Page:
Psychiatry Case Challenge: Nightmares and Poor Grades in a Third Grader Allergic to Cats

Bettina Bernstein, DO


August 17, 2022


Posttraumatic stress disorder was excluded by the absence of a traumatic event reported as a trigger for anxiety symptoms.[1]Attention-deficit/hyperactivity disorder (ADHD) was ruled out, as the only potential symptom of ADHD — the patient's impaired academic performance in Spanish — appeared directly related to anxiety triggered by the requirement to introduce himself to an unfamiliar person.[2] Moreover, he had no symptoms of hyperactivity or inattention at school or at home.

The patient and his caregivers reported no rule-breaking behavior, chronic irritability, or oppositional or defiant behavior. Thus, conduct disorder was excluded.[3]

Although the patient had some performance-related anxiety and worries about the well-being of family members from time to time, generalized anxiety disorder was a less likely diagnosis because his most frequent and disabling symptoms centered around dysphoric physical symptoms.[4] The asthma inhaler did not relieve his symptoms, and side effects of the inhaler, such as increased heart rate, may have worsened the anxiety symptoms.

Panic disorder best explains this patient's symptoms and presentation. It is characterized by frequent, severe episodes of anxiety and physical symptoms that occur with no identified trigger and can include discomfort such as stomachaches, chest pain or heart palpitations, breathlessness, and dizziness or presyncope.[5] Panic attacks can occur at any time, including while sleeping. Although the patient in this case does not exhibit a sense of terror, impending doom, or death, he shows many of the discomforts associated with panic attacks.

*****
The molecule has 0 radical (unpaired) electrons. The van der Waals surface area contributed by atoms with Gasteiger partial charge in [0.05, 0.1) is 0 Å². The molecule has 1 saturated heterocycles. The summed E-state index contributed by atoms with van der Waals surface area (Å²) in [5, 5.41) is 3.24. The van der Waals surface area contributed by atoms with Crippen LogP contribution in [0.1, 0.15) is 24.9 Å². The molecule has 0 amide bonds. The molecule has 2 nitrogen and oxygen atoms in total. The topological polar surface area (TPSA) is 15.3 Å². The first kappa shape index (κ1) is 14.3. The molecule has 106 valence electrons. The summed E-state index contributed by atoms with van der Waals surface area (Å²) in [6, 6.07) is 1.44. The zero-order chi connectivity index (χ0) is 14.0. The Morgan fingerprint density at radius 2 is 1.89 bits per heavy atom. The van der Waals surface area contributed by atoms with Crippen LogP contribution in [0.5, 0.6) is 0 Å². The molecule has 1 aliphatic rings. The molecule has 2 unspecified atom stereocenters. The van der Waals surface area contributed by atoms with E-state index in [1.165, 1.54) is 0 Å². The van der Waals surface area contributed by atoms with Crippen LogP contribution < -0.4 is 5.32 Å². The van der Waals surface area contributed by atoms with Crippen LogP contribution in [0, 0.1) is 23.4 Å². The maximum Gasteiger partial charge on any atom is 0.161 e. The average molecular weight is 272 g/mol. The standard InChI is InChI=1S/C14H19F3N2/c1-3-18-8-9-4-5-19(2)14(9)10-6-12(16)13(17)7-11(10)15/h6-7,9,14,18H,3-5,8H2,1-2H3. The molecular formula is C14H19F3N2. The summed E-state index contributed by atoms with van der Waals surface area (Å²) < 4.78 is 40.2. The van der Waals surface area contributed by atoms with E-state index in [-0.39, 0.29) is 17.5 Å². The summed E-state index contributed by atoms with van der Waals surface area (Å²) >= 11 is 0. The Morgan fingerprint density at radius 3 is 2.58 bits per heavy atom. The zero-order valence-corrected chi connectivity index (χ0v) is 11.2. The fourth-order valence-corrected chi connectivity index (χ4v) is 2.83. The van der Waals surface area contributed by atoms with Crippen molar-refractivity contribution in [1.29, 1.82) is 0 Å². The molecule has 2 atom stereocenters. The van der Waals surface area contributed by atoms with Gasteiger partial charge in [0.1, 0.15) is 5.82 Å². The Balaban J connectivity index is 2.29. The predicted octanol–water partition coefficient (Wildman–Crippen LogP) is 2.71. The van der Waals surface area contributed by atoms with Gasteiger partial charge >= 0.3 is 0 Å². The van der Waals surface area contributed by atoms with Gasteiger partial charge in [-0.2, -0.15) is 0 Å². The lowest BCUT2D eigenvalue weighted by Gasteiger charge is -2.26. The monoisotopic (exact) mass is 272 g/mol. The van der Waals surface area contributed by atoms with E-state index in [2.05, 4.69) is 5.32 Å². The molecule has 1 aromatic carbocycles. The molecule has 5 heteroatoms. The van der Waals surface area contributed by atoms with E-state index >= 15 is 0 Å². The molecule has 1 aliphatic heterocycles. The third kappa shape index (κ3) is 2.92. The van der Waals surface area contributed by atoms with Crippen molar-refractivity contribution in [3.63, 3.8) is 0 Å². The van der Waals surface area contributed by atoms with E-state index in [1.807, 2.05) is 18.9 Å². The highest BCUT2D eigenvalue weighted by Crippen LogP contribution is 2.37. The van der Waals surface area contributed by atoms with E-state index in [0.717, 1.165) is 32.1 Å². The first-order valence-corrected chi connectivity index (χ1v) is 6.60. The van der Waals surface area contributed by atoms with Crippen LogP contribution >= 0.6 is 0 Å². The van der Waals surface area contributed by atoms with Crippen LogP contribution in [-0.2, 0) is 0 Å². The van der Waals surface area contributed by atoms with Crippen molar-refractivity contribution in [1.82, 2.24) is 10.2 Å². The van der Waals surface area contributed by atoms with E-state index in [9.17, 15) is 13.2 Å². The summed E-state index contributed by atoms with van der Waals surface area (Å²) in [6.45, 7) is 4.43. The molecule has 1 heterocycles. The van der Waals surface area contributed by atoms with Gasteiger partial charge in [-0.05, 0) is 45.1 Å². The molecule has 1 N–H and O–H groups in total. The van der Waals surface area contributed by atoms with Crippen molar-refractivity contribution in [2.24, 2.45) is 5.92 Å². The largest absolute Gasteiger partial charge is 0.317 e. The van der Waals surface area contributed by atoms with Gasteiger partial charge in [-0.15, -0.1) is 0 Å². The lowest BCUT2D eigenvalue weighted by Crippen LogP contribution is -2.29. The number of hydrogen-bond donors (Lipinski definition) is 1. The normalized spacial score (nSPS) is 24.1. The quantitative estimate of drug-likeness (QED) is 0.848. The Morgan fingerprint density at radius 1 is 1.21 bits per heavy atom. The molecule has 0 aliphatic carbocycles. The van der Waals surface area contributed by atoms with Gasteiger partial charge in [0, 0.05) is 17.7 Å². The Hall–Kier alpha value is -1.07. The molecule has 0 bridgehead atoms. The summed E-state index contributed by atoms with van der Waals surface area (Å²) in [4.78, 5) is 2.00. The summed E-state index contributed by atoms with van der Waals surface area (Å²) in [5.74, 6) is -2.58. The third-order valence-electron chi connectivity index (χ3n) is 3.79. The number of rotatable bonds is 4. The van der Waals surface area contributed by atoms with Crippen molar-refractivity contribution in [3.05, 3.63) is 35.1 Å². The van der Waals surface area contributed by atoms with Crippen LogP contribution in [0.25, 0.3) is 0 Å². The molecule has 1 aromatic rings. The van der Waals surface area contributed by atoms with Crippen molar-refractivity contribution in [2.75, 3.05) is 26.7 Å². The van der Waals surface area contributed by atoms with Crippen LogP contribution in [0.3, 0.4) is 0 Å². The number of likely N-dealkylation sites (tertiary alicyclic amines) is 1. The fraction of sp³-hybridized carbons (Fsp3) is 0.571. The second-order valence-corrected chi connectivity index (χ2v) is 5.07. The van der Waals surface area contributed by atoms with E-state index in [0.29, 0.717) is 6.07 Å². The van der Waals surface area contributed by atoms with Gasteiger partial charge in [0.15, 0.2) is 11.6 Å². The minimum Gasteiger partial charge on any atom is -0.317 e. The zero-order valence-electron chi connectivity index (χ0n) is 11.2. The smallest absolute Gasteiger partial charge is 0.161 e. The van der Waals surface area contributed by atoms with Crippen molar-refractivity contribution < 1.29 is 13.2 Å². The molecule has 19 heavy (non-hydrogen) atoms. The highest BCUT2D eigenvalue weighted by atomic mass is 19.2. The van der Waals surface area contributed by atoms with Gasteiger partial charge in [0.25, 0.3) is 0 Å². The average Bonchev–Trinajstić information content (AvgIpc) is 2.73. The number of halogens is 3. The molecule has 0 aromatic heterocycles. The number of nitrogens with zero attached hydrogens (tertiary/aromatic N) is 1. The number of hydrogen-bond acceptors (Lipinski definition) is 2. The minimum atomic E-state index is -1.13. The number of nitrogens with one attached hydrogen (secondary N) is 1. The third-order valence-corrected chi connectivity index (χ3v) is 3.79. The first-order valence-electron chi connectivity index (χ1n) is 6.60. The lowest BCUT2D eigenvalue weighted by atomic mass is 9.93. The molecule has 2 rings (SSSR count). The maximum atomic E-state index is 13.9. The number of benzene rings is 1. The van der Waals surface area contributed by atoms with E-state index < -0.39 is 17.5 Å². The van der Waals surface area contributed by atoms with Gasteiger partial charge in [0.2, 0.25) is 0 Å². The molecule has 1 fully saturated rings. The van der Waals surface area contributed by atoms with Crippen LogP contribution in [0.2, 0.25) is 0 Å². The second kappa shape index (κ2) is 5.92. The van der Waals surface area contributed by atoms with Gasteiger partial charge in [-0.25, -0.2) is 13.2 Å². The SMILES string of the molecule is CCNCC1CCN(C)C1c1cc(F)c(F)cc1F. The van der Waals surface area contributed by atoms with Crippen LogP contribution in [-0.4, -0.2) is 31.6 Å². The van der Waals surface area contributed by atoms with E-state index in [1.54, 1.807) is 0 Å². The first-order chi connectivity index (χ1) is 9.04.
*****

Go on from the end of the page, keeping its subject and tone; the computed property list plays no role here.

Anxiety disorders are common. They occur in as many as 5% of children younger than 12 years and in as many as 19% of children and adolescents younger than 18 years.[6] The presentation of anxiety can vary with age, beginning with separation anxiety, generalized worries, and somatic discomfort in younger children and specific phobias, panic disorder, and social anxiety in older youths.

Panic disorder often starts in childhood, and the severity of symptoms by adolescence can be disabling in nearly 45% of youths. Risk factors for anxiety disorders include a family history of anxiety; physical illness, including pulmonary disorders such as asthma; and cardiac disease, especially conditions such as mitral valve prolapse and regurgitation.[5,7] Studies have also found that anxiety disorders are associated with an earlier history of a shy temperament and tendency to become anxious or fearful in social situations, as was true for the patient in this case.[8]


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